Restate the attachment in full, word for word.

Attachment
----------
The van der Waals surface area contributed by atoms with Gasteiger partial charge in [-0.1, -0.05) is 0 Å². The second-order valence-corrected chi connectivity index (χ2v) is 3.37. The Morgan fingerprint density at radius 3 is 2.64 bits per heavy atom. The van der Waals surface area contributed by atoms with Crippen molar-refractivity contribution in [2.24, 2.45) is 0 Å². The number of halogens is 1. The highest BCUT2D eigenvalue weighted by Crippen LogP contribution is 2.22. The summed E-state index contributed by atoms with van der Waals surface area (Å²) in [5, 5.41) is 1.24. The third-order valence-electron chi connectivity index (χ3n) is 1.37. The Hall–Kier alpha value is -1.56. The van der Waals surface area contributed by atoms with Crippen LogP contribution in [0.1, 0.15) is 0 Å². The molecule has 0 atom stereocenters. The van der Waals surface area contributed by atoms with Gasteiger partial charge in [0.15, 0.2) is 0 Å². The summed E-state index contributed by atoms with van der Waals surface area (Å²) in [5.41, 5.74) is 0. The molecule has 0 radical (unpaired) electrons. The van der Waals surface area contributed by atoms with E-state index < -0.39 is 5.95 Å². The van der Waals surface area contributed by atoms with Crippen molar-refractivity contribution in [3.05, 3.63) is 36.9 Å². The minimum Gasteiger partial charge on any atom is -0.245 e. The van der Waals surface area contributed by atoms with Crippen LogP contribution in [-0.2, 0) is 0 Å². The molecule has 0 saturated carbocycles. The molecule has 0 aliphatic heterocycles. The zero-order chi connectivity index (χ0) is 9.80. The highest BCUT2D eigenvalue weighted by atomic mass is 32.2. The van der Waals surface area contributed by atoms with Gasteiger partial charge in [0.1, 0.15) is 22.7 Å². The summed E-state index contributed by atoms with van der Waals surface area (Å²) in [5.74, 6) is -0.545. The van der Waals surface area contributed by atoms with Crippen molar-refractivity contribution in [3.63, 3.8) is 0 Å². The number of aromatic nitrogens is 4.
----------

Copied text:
The van der Waals surface area contributed by atoms with Gasteiger partial charge in [-0.1, -0.05) is 0 Å². The second-order valence-corrected chi connectivity index (χ2v) is 3.37. The Morgan fingerprint density at radius 3 is 2.64 bits per heavy atom. The van der Waals surface area contributed by atoms with Crippen molar-refractivity contribution in [2.24, 2.45) is 0 Å². The number of halogens is 1. The highest BCUT2D eigenvalue weighted by Crippen LogP contribution is 2.22. The summed E-state index contributed by atoms with van der Waals surface area (Å²) in [5, 5.41) is 1.24. The third-order valence-electron chi connectivity index (χ3n) is 1.37. The Hall–Kier alpha value is -1.56. The van der Waals surface area contributed by atoms with Crippen LogP contribution in [0.1, 0.15) is 0 Å². The molecule has 0 atom stereocenters. The van der Waals surface area contributed by atoms with Gasteiger partial charge in [0.15, 0.2) is 0 Å². The summed E-state index contributed by atoms with van der Waals surface area (Å²) in [5.41, 5.74) is 0. The molecule has 0 radical (unpaired) electrons. The van der Waals surface area contributed by atoms with E-state index < -0.39 is 5.95 Å². The van der Waals surface area contributed by atoms with Crippen molar-refractivity contribution in [3.05, 3.63) is 36.9 Å². The minimum Gasteiger partial charge on any atom is -0.245 e. The van der Waals surface area contributed by atoms with Crippen LogP contribution in [-0.2, 0) is 0 Å². The molecule has 0 saturated carbocycles. The molecule has 0 aliphatic heterocycles. The zero-order chi connectivity index (χ0) is 9.80. The highest BCUT2D eigenvalue weighted by atomic mass is 32.2. The van der Waals surface area contributed by atoms with Gasteiger partial charge in [0.1, 0.15) is 22.7 Å². The summed E-state index contributed by atoms with van der Waals surface area (Å²) in [5.74, 6) is -0.545. The van der Waals surface area contributed by atoms with Crippen molar-refractivity contribution in [3.63, 3.8) is 0 Å². The number of aromatic nitrogens is 4.